In The Heat Of The Moment

Sitting outside on warm summer evenings is often accompanied by the sound of hands slapping flesh as we respond to the unwelcome embrace of mosquitoes. Mosquitoes dine on nectar for their bodily sustenance, but the females amongst them crave blood to enable them to produce eggs. When they stick their proboscis into your flesh, they inject saliva to prevent clotting. It incidentally has antimicrobial properties to inhibit bacterial growth in their nectar meals.

The body temperature of our active mosquitoes is around 70°F and that gives them a problem. When they chomp down on us, they are getting a hot meal at 98°F. Remember that they are not sipping but gulping, so they have a big spike in body temperature which is liable to mess up their body proteins. Denlinger et al of Ohio State U (1) have reported on how they handle this problem. They express a particular heat shock protein that protects their proteins from the stress caused by the sudden temperature rise in their gut.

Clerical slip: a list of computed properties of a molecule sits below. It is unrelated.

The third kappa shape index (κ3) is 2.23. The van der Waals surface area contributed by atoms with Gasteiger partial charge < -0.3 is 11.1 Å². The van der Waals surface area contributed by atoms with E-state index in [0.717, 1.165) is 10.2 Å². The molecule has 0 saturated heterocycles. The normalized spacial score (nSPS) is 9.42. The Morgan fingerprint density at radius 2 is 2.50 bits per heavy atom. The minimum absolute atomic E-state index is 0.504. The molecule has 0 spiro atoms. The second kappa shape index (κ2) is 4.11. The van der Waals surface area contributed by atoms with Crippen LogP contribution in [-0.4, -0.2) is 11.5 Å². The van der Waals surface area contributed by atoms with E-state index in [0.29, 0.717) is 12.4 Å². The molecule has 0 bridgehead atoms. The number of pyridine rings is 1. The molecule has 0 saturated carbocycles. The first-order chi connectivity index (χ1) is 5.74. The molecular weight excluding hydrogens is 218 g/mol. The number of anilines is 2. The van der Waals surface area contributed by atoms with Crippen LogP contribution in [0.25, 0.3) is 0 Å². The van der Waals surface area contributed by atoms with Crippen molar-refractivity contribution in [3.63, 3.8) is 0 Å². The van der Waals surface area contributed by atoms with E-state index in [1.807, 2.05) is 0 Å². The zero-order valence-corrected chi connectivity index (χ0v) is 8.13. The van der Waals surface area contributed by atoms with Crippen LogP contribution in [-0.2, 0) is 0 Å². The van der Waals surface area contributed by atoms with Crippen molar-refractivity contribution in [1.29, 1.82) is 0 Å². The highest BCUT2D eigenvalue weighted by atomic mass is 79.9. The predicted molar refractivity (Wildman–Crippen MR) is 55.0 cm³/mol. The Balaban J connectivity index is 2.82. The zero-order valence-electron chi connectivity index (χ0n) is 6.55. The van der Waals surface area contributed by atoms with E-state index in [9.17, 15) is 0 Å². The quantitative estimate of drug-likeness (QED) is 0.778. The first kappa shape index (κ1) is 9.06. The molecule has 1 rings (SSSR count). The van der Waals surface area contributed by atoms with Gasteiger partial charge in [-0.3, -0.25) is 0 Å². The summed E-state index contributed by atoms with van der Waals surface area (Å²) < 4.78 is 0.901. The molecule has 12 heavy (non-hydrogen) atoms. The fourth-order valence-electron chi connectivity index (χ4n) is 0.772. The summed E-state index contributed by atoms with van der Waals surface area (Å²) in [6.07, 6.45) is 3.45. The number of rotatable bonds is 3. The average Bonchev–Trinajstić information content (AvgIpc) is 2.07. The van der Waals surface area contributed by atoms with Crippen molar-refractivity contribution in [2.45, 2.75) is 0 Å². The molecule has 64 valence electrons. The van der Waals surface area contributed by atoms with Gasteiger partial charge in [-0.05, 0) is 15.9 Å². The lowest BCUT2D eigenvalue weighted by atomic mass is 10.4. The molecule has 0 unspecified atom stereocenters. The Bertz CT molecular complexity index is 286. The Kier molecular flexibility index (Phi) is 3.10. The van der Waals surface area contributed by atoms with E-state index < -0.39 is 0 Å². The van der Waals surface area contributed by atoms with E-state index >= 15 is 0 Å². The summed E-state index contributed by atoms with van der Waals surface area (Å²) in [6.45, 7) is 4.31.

Without this protection, their ability to digest their meal is significantly diminished, as is their ability to produce eggs. Should they decide to dine on cold-blooded amphibians, this protective protein isn’t produced. Bed bugs also use this strategy for tackling hot meals.

Being a mosquito is not such an easy life it seems. Sneaking past our defenses to get through our thick hide and get a bellyful is not the end of their problem.

One Response so far.

  1. jazgal says:

    Itching just reading about it, but how remarkably efficient these critters are!

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